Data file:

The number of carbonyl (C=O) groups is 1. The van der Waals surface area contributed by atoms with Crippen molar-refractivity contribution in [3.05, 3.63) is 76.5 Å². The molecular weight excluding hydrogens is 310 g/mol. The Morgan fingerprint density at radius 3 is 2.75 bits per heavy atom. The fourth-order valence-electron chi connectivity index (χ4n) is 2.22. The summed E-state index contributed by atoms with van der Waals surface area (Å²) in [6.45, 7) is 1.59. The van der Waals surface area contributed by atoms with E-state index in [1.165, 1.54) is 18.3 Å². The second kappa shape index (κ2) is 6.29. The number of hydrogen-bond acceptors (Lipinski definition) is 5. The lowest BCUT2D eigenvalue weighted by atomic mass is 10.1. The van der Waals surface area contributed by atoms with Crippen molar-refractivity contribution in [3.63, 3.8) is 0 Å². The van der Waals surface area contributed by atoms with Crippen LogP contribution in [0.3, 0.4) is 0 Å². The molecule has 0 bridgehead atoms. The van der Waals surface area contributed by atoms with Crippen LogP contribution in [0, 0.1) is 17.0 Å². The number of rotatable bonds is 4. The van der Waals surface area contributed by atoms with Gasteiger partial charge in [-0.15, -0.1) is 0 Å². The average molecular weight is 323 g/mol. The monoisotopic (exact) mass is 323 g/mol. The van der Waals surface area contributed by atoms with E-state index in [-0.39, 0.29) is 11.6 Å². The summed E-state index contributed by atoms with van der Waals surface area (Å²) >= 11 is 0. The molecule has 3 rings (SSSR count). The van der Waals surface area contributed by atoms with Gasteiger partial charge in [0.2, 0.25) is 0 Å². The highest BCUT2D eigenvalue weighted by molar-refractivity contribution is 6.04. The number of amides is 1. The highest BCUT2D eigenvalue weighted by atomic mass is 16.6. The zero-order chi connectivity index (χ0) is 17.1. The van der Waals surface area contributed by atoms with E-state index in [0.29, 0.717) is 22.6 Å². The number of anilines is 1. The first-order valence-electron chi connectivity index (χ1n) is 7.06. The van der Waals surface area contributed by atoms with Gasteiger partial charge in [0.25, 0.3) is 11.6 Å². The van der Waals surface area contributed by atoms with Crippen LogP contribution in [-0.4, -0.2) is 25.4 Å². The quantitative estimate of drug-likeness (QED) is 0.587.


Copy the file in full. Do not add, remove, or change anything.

The number of carbonyl (C=O) groups is 1. The van der Waals surface area contributed by atoms with Crippen molar-refractivity contribution in [3.05, 3.63) is 76.5 Å². The molecular weight excluding hydrogens is 310 g/mol. The Morgan fingerprint density at radius 3 is 2.75 bits per heavy atom. The fourth-order valence-electron chi connectivity index (χ4n) is 2.22. The summed E-state index contributed by atoms with van der Waals surface area (Å²) in [6.45, 7) is 1.59. The van der Waals surface area contributed by atoms with E-state index in [1.165, 1.54) is 18.3 Å². The second kappa shape index (κ2) is 6.29. The number of hydrogen-bond acceptors (Lipinski definition) is 5. The lowest BCUT2D eigenvalue weighted by atomic mass is 10.1. The van der Waals surface area contributed by atoms with Crippen molar-refractivity contribution in [3.63, 3.8) is 0 Å². The van der Waals surface area contributed by atoms with Crippen LogP contribution in [0.3, 0.4) is 0 Å². The molecule has 0 bridgehead atoms. The van der Waals surface area contributed by atoms with Crippen LogP contribution in [0, 0.1) is 17.0 Å². The number of rotatable bonds is 4. The van der Waals surface area contributed by atoms with Gasteiger partial charge in [-0.15, -0.1) is 0 Å². The average molecular weight is 323 g/mol. The monoisotopic (exact) mass is 323 g/mol. The van der Waals surface area contributed by atoms with E-state index in [-0.39, 0.29) is 11.6 Å². The summed E-state index contributed by atoms with van der Waals surface area (Å²) >= 11 is 0. The molecule has 3 rings (SSSR count). The van der Waals surface area contributed by atoms with Gasteiger partial charge in [0.2, 0.25) is 0 Å². The highest BCUT2D eigenvalue weighted by molar-refractivity contribution is 6.04. The number of amides is 1. The highest BCUT2D eigenvalue weighted by atomic mass is 16.6. The zero-order chi connectivity index (χ0) is 17.1. The van der Waals surface area contributed by atoms with E-state index in [0.29, 0.717) is 22.6 Å². The number of anilines is 1. The first-order valence-electron chi connectivity index (χ1n) is 7.06. The van der Waals surface area contributed by atoms with Gasteiger partial charge in [0.25, 0.3) is 11.6 Å². The van der Waals surface area contributed by atoms with Crippen LogP contribution in [-0.4, -0.2) is 25.4 Å². The quantitative estimate of drug-likeness (QED) is 0.587.